ASHRAE Guideline 0 “The Commissioning Process” is widely recognized as the best guide for the commissioning of new construction projects. The latest edition, Guideline 0-2013, provides a comprehensive description and step-by-step guide for how formal commissioning should be performed. This guideline is generic in that it does not differentiate between the types of facilities being constructed, and is equally applicable to data centers as to commercial office buildings and other types of facilities. Basically, commissioning is a quality assurance process based on formal, third-party verification and validation.

This is not to say that data centers do not have their nuances and challenges that require different strategies and processes than other facilities. Even so, the overall commissioning process as described by Guideline 0 is applicable and this guide is an excellent tutorial for anyone seeking to gain a thorough grasp of what formal commissioning is, and what to expect from a quality commissioning agent and firm.

Interestingly, and surprising to many who are not familiar with formal commissioning, the guideline recommends that commissioning begin as soon as an owner or developer decides to initiate a new construction project. The commissioning agent should manage and oversee the programming and requirements definition process and record the results in a document called the owner’s project requirements (OPR) document. The commissioning agent should set up a requirements definition workshop and act as the facilitator of in depth discussions including all major stakeholders to capture the overall goals, objectives, purpose, and mission that the facility is to perform. Also important is to capture the overall budget and resource constraints, absolute must-haves, and establish the priorities of the nice-to-have requirements so that as competing, and in some cases, conflicting requirements arise, the project stakeholders have an objective basis for making decisions on which to include, and which to compromise on.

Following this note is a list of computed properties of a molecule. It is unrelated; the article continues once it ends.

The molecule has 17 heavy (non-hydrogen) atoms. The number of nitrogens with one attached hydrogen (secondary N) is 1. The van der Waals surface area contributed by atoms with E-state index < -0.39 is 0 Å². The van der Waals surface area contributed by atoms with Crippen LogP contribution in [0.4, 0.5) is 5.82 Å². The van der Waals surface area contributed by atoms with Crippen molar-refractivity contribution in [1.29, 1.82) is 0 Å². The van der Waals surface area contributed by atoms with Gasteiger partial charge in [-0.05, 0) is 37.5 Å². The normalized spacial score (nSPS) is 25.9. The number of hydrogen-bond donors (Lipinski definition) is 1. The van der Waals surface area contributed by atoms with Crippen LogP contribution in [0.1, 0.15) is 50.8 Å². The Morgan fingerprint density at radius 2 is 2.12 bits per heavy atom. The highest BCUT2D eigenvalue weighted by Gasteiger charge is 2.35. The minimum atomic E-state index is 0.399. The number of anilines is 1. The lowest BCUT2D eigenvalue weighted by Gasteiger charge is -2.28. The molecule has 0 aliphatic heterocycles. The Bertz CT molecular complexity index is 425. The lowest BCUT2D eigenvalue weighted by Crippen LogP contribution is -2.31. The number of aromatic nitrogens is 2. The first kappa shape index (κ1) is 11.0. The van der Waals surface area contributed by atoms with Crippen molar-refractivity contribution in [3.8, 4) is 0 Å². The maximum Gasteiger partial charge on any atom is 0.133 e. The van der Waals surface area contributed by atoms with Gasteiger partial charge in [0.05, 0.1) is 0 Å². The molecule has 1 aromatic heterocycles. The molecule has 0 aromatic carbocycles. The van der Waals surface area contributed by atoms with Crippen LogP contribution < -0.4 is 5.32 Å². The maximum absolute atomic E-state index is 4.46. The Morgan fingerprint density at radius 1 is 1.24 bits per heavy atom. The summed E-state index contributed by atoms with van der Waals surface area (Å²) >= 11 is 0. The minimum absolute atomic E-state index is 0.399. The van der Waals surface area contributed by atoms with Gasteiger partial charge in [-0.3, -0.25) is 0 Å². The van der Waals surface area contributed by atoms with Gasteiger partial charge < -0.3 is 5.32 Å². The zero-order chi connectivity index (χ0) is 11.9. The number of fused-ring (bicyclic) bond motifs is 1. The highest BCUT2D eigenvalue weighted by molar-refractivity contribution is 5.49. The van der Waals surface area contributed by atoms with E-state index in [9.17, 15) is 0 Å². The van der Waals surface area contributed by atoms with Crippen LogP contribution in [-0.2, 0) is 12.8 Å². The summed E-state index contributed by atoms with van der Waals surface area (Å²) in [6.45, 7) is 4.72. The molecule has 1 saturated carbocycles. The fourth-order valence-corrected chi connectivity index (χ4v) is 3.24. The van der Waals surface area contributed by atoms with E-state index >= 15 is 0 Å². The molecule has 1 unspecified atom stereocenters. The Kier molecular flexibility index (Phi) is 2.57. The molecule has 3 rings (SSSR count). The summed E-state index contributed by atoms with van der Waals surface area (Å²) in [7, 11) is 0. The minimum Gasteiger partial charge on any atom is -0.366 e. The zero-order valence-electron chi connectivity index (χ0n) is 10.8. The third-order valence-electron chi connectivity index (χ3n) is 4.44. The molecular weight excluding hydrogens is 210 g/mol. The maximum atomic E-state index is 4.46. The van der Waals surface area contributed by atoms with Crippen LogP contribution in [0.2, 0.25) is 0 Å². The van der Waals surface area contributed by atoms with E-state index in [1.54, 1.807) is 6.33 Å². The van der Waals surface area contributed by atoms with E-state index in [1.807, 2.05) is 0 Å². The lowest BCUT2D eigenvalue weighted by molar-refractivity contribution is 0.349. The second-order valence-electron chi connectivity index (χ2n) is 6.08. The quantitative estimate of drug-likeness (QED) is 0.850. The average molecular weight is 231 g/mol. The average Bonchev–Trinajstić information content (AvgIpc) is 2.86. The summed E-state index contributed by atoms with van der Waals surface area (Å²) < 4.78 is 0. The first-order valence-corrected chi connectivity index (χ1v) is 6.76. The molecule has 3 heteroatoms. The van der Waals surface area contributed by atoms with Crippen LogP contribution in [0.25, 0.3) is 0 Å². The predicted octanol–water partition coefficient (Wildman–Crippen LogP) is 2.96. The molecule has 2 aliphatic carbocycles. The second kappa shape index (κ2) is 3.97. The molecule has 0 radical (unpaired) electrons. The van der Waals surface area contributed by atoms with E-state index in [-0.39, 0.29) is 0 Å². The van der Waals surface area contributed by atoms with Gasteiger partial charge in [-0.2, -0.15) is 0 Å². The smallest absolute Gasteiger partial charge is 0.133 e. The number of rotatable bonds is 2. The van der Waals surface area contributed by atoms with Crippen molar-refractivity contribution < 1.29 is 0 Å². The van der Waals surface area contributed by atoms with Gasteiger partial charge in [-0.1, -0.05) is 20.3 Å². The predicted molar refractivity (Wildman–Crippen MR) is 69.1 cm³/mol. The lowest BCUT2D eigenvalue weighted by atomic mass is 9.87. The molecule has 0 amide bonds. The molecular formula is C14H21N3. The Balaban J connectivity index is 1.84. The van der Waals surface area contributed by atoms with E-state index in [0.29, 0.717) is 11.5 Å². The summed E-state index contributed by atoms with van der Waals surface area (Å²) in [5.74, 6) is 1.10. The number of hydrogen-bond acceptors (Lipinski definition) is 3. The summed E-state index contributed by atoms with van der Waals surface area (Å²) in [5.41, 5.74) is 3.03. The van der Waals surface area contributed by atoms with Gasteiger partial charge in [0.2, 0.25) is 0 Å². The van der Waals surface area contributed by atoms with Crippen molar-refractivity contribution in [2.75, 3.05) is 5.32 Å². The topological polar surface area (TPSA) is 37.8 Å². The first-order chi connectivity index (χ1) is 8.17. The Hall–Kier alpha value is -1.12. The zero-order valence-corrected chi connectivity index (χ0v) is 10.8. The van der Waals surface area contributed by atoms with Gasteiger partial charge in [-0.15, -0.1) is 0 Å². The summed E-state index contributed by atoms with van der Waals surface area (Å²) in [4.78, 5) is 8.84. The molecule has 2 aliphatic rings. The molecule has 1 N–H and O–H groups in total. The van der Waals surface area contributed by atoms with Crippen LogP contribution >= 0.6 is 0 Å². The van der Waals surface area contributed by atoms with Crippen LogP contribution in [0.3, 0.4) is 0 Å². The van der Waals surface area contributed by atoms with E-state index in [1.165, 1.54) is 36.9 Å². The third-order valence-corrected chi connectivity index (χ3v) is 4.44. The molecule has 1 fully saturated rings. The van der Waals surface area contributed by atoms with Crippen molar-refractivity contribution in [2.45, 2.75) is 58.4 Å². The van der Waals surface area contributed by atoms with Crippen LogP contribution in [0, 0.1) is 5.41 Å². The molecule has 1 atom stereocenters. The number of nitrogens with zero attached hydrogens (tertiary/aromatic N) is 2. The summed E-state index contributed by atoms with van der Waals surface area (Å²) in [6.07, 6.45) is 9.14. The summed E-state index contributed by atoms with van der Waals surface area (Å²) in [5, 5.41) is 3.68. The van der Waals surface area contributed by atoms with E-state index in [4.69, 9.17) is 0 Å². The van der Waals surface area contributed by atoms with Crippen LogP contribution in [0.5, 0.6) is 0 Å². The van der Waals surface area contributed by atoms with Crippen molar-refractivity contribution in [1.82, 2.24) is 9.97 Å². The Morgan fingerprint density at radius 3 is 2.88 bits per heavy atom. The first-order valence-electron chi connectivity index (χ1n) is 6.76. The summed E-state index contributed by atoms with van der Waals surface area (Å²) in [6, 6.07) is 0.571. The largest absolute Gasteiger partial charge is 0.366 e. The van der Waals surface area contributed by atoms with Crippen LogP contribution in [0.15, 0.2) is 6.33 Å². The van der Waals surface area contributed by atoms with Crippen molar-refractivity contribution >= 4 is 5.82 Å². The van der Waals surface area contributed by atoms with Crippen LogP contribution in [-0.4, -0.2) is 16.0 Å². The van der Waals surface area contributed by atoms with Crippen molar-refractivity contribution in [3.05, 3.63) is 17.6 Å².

A good commissioning agent will ensure the programming phase also addresses and incorporates the needs and requirements for the facilities operations and maintenance (O&M) functions so that the built facility is provisioned appropriately. This includes office and storage space for the O&M staff’s use, a facility command center (FCC) where the “front-end” of facilities related monitoring and control systems will reside, and adequate maintenance access and transportation routes are provided to ensure long-term and major repair and replacement activities can be performed safely.

The programming phase should also ensure decisions are made regarding how the O&M functions will be performed such as using in-house staff to do routine maintenance, or to outsource these activities to outside vendors and contractors. These decisions will directly influence how much storage space is required as well as what parts, tools, and materials should be procured and kept on site. The programming phase should also address what training and as-built documentation should be captured and provided as part of the construction effort, who will provide these services and deliverables, and what content and format they should be delivered in.